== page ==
Attorney General Kamala D. Harris, Assemblymember Rob Bonta (D-Oakland), and Children Now have announced legislation aimed at improving the mental health of children who have experienced childhood trauma, including abuse, neglect, and community violence.
The bill would establish a four-year pilot program to assist elementary schools in providing mental health services to students, prioritizing schools in communities with high levels of childhood trauma and adversity.
“Childhood trauma can have a devastating and lasting impact not only on our children but also on our families and our communities. The evidence is clear that when we don’t intervene, many children are more likely to be either victims or perpetrators of crime,” said Attorney General Harris.
“This legislation will connect our most vulnerable children with the support they need and is a smart investment in the health and safety of our state,” she said.
Assembly Bill 1644 will help schools and communities address the extensive impacts of childhood trauma, which can result in negative educational, health, social, and economic outcomes for children across the state.
Left unaddressed, exposure to childhood trauma can have devastating effects on children’s developing brains and leave children less ready to learn and more likely to exhibit anxiety, withdrawal, and aggressive behavior in school. Providing trauma-informed interventions, including mental health supports, are critical to promoting healthy childhood development and addressing the root causes of crime.
“I’m excited to author AB 1644 with the support of Attorney General Harris and a stellar group of advocates in order to provide children suffering from trauma with the healing they need to survive and thrive,” said Bonta.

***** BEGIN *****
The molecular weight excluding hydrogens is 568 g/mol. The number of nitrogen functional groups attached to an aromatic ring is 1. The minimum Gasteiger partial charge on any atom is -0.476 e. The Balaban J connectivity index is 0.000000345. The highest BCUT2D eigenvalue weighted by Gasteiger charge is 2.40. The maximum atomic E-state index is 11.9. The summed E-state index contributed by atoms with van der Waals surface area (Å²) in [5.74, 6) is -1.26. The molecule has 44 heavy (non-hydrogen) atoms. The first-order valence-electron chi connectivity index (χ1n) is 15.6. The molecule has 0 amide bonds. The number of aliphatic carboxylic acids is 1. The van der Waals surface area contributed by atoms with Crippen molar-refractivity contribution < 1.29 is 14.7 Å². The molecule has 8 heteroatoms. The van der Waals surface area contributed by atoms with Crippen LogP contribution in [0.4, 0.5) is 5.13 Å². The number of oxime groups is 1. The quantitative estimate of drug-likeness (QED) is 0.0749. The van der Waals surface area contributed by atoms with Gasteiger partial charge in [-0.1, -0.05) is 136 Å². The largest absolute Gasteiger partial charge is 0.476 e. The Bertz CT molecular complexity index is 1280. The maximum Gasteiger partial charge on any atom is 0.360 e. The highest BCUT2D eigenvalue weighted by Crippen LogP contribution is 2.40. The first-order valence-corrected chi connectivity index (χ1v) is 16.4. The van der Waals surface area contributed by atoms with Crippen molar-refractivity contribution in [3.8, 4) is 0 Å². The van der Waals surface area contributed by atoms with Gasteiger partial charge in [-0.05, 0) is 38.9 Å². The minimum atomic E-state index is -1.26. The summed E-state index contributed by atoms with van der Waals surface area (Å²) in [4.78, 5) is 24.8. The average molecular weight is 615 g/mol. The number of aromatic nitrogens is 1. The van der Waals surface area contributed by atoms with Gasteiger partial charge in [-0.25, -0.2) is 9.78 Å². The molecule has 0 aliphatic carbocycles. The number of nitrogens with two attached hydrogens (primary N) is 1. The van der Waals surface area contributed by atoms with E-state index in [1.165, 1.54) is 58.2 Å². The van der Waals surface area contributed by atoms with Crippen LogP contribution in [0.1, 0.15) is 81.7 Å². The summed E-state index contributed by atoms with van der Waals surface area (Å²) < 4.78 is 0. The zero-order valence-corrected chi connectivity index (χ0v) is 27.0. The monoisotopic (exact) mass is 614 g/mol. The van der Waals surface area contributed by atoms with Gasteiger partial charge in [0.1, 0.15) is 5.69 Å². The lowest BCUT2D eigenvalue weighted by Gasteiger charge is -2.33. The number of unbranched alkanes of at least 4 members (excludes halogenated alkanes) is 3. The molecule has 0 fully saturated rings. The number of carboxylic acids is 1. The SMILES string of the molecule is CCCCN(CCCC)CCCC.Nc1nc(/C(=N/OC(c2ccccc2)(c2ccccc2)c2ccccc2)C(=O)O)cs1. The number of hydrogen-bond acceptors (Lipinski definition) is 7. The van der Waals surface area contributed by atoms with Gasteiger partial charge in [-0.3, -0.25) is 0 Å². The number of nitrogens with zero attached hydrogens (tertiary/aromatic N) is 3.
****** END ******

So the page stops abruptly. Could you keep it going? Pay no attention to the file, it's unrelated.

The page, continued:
“ A child’s exposure to trauma is one of the greatest public health threats of our time, seriously compromising a child’s long-term physical and emotional wellbeing.”
AB 1644 builds upon the former Early Mental Health Initiative (EMHI), a highly successful evidence-based program aimed at helping elementary school students experiencing difficulty in adjusting to a school setting. EMHI awarded matching grants to local schools to fund prevention and intervention programs from 1992 to 2012, before the program was defunded in 2012.
Over 75 percent of children who completed the EMHI program showed an improvement in learning behaviors, attendance, school adjustment, or school-related competencies.
AB 1644 would provide schools that have continued to offer EMHI services with technical assistance to strengthen and expand existing programs, while also expanding EMHI services to more schools, particularly those serving students who have experienced high levels of childhood trauma and adversity.
“Childhood trauma is a public health crisis that can impede emotional well-being, diminish kids’ school performance and set children up for a lifetime of problems,” said Children Now President Ted Lempert. “This bill would help kids exposed to trauma reach their full potential by helping schools provide quality mental health supports to their youngest students.”